She said that’s how she would approach the job in Congress, too. She is looking to become an advocate for the community, like she is for her patients.

Harder has lived, worked and raised her children all inside Congressional District 6, which she said gives her a clear understanding of the community and its needs. She touts endorsements from Salem-area state representatives and Salem City Council members as indication of her deep ties to the area.

Because of her job, she has daily conversations with Oregonians from across the political spectrum and said she can talk with people from all backgrounds.

She said people need to heal, both from the impacts of the coronavirus pandemic and the tumultuous political atmosphere of the past few years.

“We need to give people hope and rebuild the trust that has been so broken,” she said.

Overall, Harder said that people in the district are tired of inaction, particularly on existential issues like climate change or growing problems like mental health care treatment, which are among her top issues.

Harder's campaign reported she has raised more than $430,000, with 81% from donors within Oregon.

Cody Reynolds

Candidate Cody Reynolds speaks during a joint news conference to oppose House Majority PAC's campaign spending in support of Democratic Congressional District 6 opponent Carrick Flynn, at the Marion County Democratic Center in Salem, Ore. on Tuesday, April 12, 2022.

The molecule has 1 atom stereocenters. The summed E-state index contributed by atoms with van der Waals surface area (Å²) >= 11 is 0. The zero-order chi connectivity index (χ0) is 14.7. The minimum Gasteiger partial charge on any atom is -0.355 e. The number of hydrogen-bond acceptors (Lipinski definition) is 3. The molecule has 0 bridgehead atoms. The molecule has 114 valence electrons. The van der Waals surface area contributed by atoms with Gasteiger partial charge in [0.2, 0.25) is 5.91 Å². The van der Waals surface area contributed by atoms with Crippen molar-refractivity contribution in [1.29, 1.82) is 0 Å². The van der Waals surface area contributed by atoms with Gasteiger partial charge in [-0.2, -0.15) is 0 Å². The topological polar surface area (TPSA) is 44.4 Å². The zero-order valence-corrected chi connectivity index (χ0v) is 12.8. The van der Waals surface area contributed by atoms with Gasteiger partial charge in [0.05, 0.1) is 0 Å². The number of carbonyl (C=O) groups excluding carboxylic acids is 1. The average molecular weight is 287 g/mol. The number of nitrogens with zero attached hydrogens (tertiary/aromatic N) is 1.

Cody Reynolds has been planning his 2022 congressional campaign for a decade.

Reynolds first ran for Congress in 2012 as a Progressive candidate, coming in third in a general election that Rep. Suzanne Bonamici won. In that race, Reynolds said, Bonamici raised more than $2 million — far more money than Reynolds had to his name at the time.

He ran for Congress the next two cycles — as a Green candidate for the House in 2014 and as an Independent for Senate in 2016 — but knew he would need money to make a serious run in the future.

“You cannot win an election without money, and there are different paths to getting that money,” Reynolds said.

Reynolds’ path was through cryptocurrency. He entered the space in 2012 — he said he saw the potential with cryptocurrencies and got lucky along the way.

He always had the intent of using what he earned to run for office and do so independent of traditional political financing. And he has: As of March 31, Reynolds had loaned his campaign $2 million and contributed an additional $500,000.

Reynolds said he doesn’t want to be beholden to anyone if he were to be elected.

“I don’t care about the traditional gatekeepers. I actually don’t even want their help because then they want something in return,” he said.

Among Reynold’s top issues are addressing the state’s affordable housing crisis, investing in green energy jobs and fixing infrastructure in rural Oregon.

He said government should be in the business of incentivizing and supporting these markets, utilizing tools such as targeted economic opportunity zones, tax incentives and better funding for universities and national laboratories.